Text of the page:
Following a purposive sampling procedure, 30 sophomore students took part in this experiment. Purposive sampling is when a researcher chooses specific people to use for a particular study or research project. Unlike random studies, which intentionally include a diverse cross section of ages, backgrounds and cultures, the idea behind purposive sampling is to concentrate on people with particular characteristics who will better be able to assist with the relevant research goals. Purposive sampling was used in this research because of availability and willingness of the participants to take part in the study. They were all majoring in TEFL at the state university of Mazandaran and had all passed pre-grammar and writing courses prior to this study. These students were required to pass the essay-writing course at the time of conducting the study, so they appeared to be the right candidates to take part in the investigation. The ratio of male to female participants was equal to avoid bias caused by possible gender differences. The participants’ age ranged from 20 to 32.

 

Instrumentation

Online Writing Module

For this experiment, an online module adapted from an online writing center developed at the University of Antwerp in Belgium was constructed (Van Waes, Weijen & Leijten, 2014). The module was designed to practice three different genres of writing i.e., letter writing (thank you letter, bad news letter) and argumentative essay writing. The reason for choosing these genres of writing was to add to the previous literature regarding these genres and the frequent demand from language learners. The module consisted of a general introduction page and three inter-linked sections: (a) a theory section, (b) a set of short exercises in the practice section, and (c) a case. The theory section contains general information on writing, for example, related to style, structure, strategy or wording. In other words, it increases students’ awareness about discoursal and sentential features of the target genres. The practice section contains exercises that students could draw on in order to train specific sub-skills that are relevant for a specific type of writing task. The case section includes a description of a communicative context with an assignment that students are required to carry out in order to complete the module. The module is designed in such a way that each of the sections is explicitly linked to the others through hyperlinks on several levels, which potentially provide the users with the freedom to access them in the order they prefer.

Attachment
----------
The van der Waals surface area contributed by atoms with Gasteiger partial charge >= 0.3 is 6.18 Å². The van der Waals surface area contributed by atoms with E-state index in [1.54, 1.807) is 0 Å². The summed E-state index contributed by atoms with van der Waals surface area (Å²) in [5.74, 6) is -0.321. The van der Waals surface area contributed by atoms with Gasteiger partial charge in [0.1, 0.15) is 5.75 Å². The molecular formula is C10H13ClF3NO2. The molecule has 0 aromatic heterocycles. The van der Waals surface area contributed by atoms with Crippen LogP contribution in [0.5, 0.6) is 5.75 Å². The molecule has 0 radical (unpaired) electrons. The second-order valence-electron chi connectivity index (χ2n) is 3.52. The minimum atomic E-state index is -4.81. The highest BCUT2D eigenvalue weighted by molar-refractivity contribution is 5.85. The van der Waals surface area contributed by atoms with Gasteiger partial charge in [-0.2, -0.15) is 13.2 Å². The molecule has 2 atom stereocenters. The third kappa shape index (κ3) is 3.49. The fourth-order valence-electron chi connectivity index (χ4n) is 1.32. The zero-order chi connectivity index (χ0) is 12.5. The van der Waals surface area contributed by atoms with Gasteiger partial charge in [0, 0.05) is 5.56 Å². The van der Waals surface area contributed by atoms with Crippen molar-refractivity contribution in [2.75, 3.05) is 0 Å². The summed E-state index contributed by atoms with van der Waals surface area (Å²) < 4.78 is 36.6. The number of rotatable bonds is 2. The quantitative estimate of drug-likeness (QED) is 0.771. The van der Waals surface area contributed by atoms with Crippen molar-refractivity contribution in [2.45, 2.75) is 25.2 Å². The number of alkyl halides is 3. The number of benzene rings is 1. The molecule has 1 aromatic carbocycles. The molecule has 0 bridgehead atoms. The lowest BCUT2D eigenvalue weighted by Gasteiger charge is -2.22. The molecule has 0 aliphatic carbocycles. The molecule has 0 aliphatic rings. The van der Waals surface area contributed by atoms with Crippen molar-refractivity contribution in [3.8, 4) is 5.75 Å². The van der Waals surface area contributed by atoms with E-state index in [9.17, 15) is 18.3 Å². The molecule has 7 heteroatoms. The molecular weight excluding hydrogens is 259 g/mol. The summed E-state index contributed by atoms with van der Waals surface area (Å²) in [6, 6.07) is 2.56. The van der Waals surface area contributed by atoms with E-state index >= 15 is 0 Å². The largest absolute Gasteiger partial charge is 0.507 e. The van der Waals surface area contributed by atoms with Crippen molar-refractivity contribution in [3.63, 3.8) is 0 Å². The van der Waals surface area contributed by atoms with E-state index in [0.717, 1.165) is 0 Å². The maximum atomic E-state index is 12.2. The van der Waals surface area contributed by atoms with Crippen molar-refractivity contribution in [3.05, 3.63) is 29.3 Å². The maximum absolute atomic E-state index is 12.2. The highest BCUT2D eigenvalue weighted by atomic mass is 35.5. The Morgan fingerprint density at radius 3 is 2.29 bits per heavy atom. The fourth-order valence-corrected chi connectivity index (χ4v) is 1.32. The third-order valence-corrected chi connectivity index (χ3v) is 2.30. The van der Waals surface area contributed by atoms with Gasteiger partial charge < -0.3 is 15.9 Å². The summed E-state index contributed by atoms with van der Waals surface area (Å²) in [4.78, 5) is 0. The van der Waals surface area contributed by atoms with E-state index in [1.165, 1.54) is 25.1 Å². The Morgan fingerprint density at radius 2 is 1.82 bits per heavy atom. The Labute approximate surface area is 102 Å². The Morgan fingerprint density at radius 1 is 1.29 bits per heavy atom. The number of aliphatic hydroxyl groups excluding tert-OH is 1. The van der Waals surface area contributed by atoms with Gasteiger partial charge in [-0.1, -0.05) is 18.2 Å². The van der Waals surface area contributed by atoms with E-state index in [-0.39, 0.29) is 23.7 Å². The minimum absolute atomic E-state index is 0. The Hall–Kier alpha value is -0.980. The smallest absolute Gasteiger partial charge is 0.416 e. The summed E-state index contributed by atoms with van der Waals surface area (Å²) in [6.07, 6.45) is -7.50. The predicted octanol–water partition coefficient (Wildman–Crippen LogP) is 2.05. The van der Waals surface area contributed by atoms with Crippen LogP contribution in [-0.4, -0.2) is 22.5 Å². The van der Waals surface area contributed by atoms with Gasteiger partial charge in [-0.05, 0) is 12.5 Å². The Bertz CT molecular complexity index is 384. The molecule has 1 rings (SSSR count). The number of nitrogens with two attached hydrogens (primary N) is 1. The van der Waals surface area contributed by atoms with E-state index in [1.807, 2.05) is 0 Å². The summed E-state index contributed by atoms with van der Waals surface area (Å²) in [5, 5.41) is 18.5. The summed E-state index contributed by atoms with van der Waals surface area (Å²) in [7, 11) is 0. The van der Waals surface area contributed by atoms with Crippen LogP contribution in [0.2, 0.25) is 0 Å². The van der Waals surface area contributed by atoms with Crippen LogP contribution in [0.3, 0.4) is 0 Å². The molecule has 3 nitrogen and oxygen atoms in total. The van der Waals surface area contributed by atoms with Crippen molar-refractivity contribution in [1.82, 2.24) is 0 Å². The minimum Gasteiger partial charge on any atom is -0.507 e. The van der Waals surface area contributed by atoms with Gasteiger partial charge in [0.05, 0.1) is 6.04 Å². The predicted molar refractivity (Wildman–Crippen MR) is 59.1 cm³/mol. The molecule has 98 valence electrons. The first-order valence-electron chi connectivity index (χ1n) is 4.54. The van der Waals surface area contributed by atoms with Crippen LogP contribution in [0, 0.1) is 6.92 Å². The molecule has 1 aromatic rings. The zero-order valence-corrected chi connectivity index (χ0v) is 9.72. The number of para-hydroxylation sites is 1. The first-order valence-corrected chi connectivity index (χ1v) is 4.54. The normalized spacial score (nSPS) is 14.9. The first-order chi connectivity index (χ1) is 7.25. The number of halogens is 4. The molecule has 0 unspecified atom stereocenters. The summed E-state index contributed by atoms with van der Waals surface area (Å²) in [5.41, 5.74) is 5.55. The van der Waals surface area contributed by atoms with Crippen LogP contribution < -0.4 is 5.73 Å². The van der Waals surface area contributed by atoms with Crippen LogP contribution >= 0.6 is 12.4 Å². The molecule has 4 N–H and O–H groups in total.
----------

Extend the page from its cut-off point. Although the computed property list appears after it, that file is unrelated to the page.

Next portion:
Learning Style Questionnaire

Students’ learning styles can be scrutinized in many different ways. One frequently used method is Kolb’s (1984) Learning Style Inventory (LSI), which distinguishes between four different learning styles: the accommodator, the assimilator, the converger and the diverger. These four different learning styles cause the difference in the way learners advance towards new tasks. In order to differentiate between these learning styles, Kolb positions them on four dimensions: concrete experience, reflective observation, abstract conceptualization and active experimentation (Figure 1).

 

 

 

 

 

 

 

 

 

 

 

 

 

 

 

 

 

 

 

Figure 1: Kolb’s learning styles (Kolb, 1984)

For the ease of learners understanding and researchers' confidence of their right recognition of each question, the Persian version of the questionnaire was administrated. To establish the internal consistency, the questionnaire was piloted on 15 students with similar characteristics as the participants of the study. The results of Cronbach's alpha indicated that the questionnaire had the required level of reliability (r = 0.92) for the purposes of the study.

 

Data Collection Procedure